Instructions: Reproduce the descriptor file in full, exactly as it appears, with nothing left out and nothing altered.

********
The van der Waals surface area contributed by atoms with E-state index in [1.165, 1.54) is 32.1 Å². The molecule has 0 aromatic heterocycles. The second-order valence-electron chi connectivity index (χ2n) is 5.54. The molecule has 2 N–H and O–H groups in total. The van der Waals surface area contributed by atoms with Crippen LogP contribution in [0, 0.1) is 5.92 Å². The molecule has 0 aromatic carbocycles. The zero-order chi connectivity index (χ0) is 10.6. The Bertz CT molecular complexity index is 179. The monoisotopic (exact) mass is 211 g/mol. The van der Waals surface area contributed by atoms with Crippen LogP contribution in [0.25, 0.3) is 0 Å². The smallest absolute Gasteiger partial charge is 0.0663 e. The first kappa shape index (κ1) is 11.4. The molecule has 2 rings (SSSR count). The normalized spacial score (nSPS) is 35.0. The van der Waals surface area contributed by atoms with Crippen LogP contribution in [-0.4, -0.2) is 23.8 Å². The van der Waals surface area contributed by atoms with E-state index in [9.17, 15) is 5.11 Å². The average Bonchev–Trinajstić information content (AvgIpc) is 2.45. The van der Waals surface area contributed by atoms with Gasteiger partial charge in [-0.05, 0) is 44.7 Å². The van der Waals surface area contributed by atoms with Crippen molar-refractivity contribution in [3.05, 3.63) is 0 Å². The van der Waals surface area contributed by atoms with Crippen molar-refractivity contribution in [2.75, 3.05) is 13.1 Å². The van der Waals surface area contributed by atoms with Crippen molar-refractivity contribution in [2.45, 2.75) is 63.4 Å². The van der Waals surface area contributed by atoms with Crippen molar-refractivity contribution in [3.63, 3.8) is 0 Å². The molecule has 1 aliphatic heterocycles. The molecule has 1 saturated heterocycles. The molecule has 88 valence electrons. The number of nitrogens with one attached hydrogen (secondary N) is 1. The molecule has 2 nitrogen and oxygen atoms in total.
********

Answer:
The van der Waals surface area contributed by atoms with E-state index in [1.165, 1.54) is 32.1 Å². The molecule has 0 aromatic heterocycles. The second-order valence-electron chi connectivity index (χ2n) is 5.54. The molecule has 2 N–H and O–H groups in total. The van der Waals surface area contributed by atoms with Crippen LogP contribution in [0, 0.1) is 5.92 Å². The molecule has 0 aromatic carbocycles. The zero-order chi connectivity index (χ0) is 10.6. The Bertz CT molecular complexity index is 179. The monoisotopic (exact) mass is 211 g/mol. The van der Waals surface area contributed by atoms with Crippen LogP contribution in [0.25, 0.3) is 0 Å². The smallest absolute Gasteiger partial charge is 0.0663 e. The first kappa shape index (κ1) is 11.4. The molecule has 2 rings (SSSR count). The normalized spacial score (nSPS) is 35.0. The van der Waals surface area contributed by atoms with Crippen LogP contribution in [-0.4, -0.2) is 23.8 Å². The van der Waals surface area contributed by atoms with E-state index in [9.17, 15) is 5.11 Å². The average Bonchev–Trinajstić information content (AvgIpc) is 2.45. The van der Waals surface area contributed by atoms with Gasteiger partial charge in [-0.05, 0) is 44.7 Å². The van der Waals surface area contributed by atoms with Crippen molar-refractivity contribution in [3.05, 3.63) is 0 Å². The van der Waals surface area contributed by atoms with Crippen molar-refractivity contribution in [2.75, 3.05) is 13.1 Å². The van der Waals surface area contributed by atoms with Crippen molar-refractivity contribution in [2.45, 2.75) is 63.4 Å². The van der Waals surface area contributed by atoms with Crippen molar-refractivity contribution in [3.63, 3.8) is 0 Å². The molecule has 1 aliphatic heterocycles. The molecule has 1 saturated heterocycles. The molecule has 88 valence electrons. The number of nitrogens with one attached hydrogen (secondary N) is 1. The molecule has 2 nitrogen and oxygen atoms in total.